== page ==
Posts Tagged ‘Wicked’

TwistedIf you loved their tongue-in-cheek love letters to Harry Potter (A Very Potter Musical, A Very Potter Sequel, A Very Potter Senior Year), Science Fiction (Starship), and DC Comics (Holy Musical B@tman!), then boy are you in luck because Team Starkid have focused their wonderfully wicked eyes on Disney with Twisted: The Untold Story of a Royal Vizier. Yes, it’s the beloved Disney classic Aladdin as seen from Jafar’s point of view. In the world of Team Starkid, however, Jafar isn’t as evil as he appears.

Agrabah is on the brink of economic and social collapse due to the incompetence of the Sultan. The only hope the kingdom has is a royal marriage between Princess Jasmine and a wealthy prince. Unfortunately, Jasmine is more concerned with bucking the system, setting her tiger on prospective suitors until one finally misconstrues the attack as an act of war. Jafar has tried everything he can to fix Agrabah, but his only hope lies in a common oil lamp hidden within the Tiger-Head Cave and a sociopathic, horny thief named Aladdin.

Team Starkid has always been very clever about reinterpreting beloved characters of fiction. Harry Potter is a self-involved egotist who eventually mans up to be the Chosen One everyone says he is, virtually all of the characters in Starship are parodies of science fiction tropes, and the heroes of DC Comics are depicted as well-intentioned, yet somewhat incompetent man-children. In Twisted, it’s very clear who writers Matt and Nick Lang side with when it comes to the story of Aladdin. Jafar was once a dreamer, a man with ideas that could fix the kingdom and as he takes his position as the assistant to the royal vizier, he meets the love of his life, Sherrezade, a woman with 1001 stories to tell of fantasy and faith. Jafar, however, is a man of science and reason, but the years begin to take their toll as the decadence of Agrabah’s Sultan robs him of everything he loves, leaving him desperate to save what’s left of the kingdom while guiding Jasmine towards being a thoughtful and just ruler.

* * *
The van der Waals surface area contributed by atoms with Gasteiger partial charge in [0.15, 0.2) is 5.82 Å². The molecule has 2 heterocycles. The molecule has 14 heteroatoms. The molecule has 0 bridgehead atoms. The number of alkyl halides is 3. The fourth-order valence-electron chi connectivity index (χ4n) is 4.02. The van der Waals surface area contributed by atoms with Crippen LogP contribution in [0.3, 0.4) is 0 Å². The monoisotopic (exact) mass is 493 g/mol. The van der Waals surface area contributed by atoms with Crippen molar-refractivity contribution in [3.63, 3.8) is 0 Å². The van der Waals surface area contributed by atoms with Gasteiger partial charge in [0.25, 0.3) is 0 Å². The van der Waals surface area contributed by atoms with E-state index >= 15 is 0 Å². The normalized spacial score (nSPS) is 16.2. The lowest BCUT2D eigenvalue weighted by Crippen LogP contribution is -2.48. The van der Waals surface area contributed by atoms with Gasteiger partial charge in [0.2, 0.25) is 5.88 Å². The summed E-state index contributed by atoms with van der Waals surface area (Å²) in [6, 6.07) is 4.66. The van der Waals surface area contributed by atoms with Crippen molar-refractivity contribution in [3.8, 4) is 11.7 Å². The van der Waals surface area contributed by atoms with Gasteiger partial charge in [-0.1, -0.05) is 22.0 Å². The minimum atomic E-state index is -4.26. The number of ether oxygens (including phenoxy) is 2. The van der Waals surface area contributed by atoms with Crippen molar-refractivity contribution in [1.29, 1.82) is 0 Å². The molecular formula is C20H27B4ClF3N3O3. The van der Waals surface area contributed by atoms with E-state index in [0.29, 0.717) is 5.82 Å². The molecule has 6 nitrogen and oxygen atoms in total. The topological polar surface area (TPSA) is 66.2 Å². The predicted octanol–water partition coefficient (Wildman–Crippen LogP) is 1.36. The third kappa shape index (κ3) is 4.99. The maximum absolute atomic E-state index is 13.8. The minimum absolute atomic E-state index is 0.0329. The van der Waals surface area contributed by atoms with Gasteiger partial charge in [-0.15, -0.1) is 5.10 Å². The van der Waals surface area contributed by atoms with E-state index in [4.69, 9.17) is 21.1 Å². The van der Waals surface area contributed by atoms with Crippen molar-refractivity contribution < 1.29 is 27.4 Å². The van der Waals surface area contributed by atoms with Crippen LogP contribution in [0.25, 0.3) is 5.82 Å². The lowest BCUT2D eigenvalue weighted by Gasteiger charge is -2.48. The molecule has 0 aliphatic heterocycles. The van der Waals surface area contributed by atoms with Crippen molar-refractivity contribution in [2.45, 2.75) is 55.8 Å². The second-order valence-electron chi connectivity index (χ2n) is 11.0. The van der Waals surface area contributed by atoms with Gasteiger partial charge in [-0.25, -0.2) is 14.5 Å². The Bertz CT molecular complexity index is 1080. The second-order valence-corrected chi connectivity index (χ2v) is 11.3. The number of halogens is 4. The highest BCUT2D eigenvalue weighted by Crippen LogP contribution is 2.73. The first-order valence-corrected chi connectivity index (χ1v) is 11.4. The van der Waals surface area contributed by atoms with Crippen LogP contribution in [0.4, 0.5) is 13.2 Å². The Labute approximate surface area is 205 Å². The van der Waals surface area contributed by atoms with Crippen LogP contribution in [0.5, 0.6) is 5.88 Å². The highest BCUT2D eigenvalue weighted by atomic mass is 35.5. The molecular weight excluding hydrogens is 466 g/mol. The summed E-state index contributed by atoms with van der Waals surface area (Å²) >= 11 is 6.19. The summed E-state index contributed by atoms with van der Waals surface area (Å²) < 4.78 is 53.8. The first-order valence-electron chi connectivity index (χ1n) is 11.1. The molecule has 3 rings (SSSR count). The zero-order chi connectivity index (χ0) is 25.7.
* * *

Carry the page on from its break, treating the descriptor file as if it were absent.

JafarTwisted is also an opportunity for Team Starkid to parody most of the Disney Renaissance of films through the lens of Wicked, which provided much of the musical’s beats and story structure. The opening number is a perfect parody of Beauty and the Beast‘s opening and even features a cameo by Belle who treats Jafar about as fairly as the rest of the kingdom. Many Disney characters show up in the story, including a whole slew of Disney villains like Ursula, Maleficent, Gaston, Scar, and Captain Hook who give their own perspectives on the movies that turned them into the bad guys. There are also plenty of call-backs to the actual movie Aladdin with characters speaking lines of dialogue that are actually quotes from the movie’s songs. They even take the opportunity to poke fun at Pixar, naming the rival kingdom of Prince Achmed, the unfortunate recipient of a lashing from the Princess’ tiger, Pik-zahr.